TECHNICAL SKILLS REQUIRED
• Excellent experimental technique and a strong back-
ground in instrumentation and quantitative/qualita-
tive analysis are the main technical skills used in this
• Being detail-oriented is crucial for a forensic scientist,
since the slightest detail can make a huge difference in
the interpretation of a sample.
• Critical thinking skills and problem solving skills are
required to interpret the results of chemical tests and
help determine exactly what happened at the crime
• Forensic scientists often have to explain their findings
to other law enforcement officers or provide expert
testimony in a court of law, so excellent oral communi-
cation skills—even under duress—are required.
• Written communication skills are required for prepara-
tion of detailed reports that will stand up to intense
scrutiny by both sides of the law.
lously documenting each step and then defending their work in
a court of law. They must also be able to clearly and concisely
respond to challenges to their findings. Integrity is an important
characteristic because it is not unusual for the different parties
in a case to try to influence the forensic chemist’s findings. Since
they often work with body parts and at crime scenes, an ability to
remain unemotional and unaffected is crucial.
Forensic science technicians receive 6 to 12 months of on-the-job
training to learn DNA analysis and receive up to 3 years of training for firearms analysis. In some cases, they must pass a proficiency test before being allowed to handle cases on their own.
Throughout their career, they must stay up-to-date on advances
in both collection and analysis of evidence.
Most forensic chemists spend their career working at a federal, state, or county lab associated with the medical examiner’s
office. However, there are different types of careers available,
including those in other fields of forensic science, academia, or
administration. Chemists can also move up within an organization to a position as the director of a crime lab supervising other
forensic scientists rather than being involved in day-to-day analysis. A director is also responsible for case review and general lab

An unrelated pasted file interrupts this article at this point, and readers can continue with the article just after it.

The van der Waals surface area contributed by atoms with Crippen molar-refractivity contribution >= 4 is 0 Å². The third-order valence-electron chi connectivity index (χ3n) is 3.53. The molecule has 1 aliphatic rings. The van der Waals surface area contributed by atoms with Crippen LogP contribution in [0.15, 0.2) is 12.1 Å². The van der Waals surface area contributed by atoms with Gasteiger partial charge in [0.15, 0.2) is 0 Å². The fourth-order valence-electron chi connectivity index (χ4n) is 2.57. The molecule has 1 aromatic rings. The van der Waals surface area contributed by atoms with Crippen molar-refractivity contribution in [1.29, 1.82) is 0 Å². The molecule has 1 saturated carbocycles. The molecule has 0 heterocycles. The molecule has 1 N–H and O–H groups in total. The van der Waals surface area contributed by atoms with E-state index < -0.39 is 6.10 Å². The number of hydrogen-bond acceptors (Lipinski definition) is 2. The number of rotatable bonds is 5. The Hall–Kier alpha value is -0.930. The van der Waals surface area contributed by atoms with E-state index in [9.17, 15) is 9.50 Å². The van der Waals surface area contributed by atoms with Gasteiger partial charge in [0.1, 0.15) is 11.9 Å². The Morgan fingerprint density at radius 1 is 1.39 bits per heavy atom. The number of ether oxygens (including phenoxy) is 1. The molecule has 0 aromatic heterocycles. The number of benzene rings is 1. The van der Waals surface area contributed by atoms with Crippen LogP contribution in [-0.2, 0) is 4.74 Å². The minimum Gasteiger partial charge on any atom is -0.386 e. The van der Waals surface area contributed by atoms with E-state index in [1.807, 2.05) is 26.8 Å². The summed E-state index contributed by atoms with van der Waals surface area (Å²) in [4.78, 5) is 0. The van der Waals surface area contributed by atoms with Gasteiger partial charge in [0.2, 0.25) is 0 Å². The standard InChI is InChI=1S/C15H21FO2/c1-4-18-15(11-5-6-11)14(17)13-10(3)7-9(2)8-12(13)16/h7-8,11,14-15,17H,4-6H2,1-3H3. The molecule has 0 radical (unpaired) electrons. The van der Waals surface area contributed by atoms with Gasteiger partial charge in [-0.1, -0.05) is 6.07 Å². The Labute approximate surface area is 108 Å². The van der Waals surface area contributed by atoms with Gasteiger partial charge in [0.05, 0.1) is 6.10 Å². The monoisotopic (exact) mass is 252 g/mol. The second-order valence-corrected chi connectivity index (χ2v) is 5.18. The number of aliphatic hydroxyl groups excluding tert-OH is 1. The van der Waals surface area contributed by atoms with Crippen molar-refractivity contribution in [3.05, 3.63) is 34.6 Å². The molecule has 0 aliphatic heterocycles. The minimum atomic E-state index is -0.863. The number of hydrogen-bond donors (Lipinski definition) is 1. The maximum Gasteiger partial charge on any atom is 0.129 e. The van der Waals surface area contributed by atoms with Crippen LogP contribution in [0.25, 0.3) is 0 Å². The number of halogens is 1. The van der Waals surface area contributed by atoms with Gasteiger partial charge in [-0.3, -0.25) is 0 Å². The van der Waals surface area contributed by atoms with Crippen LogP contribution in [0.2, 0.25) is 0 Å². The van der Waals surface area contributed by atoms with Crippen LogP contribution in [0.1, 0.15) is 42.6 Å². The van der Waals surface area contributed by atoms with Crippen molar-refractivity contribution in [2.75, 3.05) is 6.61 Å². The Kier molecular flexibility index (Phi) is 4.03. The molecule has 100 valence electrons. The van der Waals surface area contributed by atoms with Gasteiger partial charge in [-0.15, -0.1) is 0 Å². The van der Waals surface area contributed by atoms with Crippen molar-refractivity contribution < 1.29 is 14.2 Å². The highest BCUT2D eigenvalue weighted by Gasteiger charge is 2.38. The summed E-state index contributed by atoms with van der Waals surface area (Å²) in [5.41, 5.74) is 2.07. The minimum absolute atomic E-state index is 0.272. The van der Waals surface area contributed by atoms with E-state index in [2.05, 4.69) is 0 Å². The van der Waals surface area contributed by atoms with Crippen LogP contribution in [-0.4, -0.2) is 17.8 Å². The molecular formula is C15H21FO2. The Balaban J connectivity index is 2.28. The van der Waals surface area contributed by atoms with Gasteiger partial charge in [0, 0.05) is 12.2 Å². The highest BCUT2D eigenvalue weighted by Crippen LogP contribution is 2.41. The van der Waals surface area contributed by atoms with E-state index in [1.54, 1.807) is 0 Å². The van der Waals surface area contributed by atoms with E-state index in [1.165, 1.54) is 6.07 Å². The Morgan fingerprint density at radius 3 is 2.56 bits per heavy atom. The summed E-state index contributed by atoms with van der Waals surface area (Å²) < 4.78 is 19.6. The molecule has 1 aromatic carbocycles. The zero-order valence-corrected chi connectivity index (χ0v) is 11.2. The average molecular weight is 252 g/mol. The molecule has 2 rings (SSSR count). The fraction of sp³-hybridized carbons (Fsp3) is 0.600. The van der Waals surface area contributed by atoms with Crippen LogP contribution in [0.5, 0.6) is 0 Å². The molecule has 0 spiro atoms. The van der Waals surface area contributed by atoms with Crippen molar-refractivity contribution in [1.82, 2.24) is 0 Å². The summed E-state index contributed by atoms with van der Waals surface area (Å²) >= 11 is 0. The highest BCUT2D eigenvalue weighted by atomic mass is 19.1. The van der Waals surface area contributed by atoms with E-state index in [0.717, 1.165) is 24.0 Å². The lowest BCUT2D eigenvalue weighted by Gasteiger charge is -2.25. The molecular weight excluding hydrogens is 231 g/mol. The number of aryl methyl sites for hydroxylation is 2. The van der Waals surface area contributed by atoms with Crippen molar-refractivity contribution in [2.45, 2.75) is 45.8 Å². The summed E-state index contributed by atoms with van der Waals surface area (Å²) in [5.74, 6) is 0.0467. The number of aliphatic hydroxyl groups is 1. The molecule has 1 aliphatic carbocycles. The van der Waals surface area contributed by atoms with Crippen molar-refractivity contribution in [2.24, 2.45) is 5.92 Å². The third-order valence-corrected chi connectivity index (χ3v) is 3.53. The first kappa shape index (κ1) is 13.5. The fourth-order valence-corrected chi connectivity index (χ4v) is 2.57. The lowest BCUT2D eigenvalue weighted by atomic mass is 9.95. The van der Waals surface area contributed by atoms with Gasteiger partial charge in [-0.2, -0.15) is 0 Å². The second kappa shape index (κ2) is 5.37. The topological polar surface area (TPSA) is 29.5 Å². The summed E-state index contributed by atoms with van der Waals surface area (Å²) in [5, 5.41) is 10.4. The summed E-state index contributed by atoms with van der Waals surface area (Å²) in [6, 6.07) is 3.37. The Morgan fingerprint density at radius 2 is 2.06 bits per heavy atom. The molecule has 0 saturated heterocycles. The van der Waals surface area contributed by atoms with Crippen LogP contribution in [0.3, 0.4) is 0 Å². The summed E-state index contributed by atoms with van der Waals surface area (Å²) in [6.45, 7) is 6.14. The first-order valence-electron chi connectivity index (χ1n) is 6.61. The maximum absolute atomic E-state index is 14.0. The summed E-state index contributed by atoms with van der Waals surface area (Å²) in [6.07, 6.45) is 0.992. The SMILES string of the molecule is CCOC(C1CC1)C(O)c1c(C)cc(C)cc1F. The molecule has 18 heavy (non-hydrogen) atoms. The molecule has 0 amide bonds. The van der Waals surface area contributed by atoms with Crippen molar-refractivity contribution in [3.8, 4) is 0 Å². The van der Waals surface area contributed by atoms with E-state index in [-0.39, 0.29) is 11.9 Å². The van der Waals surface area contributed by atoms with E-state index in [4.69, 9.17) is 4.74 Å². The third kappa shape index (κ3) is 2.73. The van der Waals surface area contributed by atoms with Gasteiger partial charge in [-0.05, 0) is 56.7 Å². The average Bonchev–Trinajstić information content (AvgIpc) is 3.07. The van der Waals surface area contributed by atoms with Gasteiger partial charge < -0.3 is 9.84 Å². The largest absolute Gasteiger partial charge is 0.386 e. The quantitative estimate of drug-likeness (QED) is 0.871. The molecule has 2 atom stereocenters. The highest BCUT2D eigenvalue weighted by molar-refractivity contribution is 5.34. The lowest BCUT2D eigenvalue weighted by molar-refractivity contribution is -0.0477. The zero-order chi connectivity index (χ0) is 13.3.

Future employment trends
The forensic science field is guardedly optimistic about job pros-
pects as there is greater use of DNA analysis, which is creating
more jobs. However, popularity in the media is increasing interest
in, and therefore competi-
tion for, forensic science
careers. Since new forensic
labs are rarely created,
openings in existing labs
caused by promotion or
retirement are the main source of positions
for new scientists. Increasing pressure on governmental budgets
also works to decrease the number of available openings.
A variety of duties
Although government crime labs tend to be structured and very
professional environments, forensic chemists’ days vary. The
majority of the time you’re in your lab, but you could go testify
in court or assist a Drug Enforcement Agency (DEA) agent in the
field. Forensic chemists are sometimes called to investigate clandestine labs — concealed labs that were manufacturing meth-amphetamines, ecstasy, or other drugs.
Preparing for a career as a forensic chemist has specific educational requirements. Although some forensic chemists at the
DEA have upper-level chemistry training, the minimum requirement is a bachelor’s degree. Many institutions offer B.S. and
advanced degrees in forensic science. Biological chemistry and
forensic science training can help as well. Besides the academic
requirements, government forensic chemists must undergo a
full background check and security clearance, as the specifics of a
forensic chemist’s work are confidential. All candidates, including
candidates for internships, are screened for any criminal record
or history of drug use. A strong chemistry background and a clear
background check aren’t the only preparation you need for a
career in forensic chemistry. Particularly true at the DEA, forensic
chemistry is a field that includes extensive on-the-job training.
As with all careers, some experience certainly helps. Exposure is
the main key, so begin to find ways to get some forensic laboratory experience. The DEA has a Student Career Experience
Program designed to let students get an “up close and personal”
view of life in a crime lab. Each of the DEA’s nine labs has at least
one such position. The labs generally develop relationships with
local universities that suggest student candidates.
There are also opportunities on local levels. City and state
governments run crime labs, and many offer opportunities to
shadow local law enforcement officers. Some internships won’t
be advertised but are still available to interested students who
seek them out. If you aren’t able to set up any formal experiential
learning programs, you could try to contact a forensic chemist
and set up an informational interview to discuss his or her job.
Lisa M. Balbes of Balbes Consultants LLC contributed to this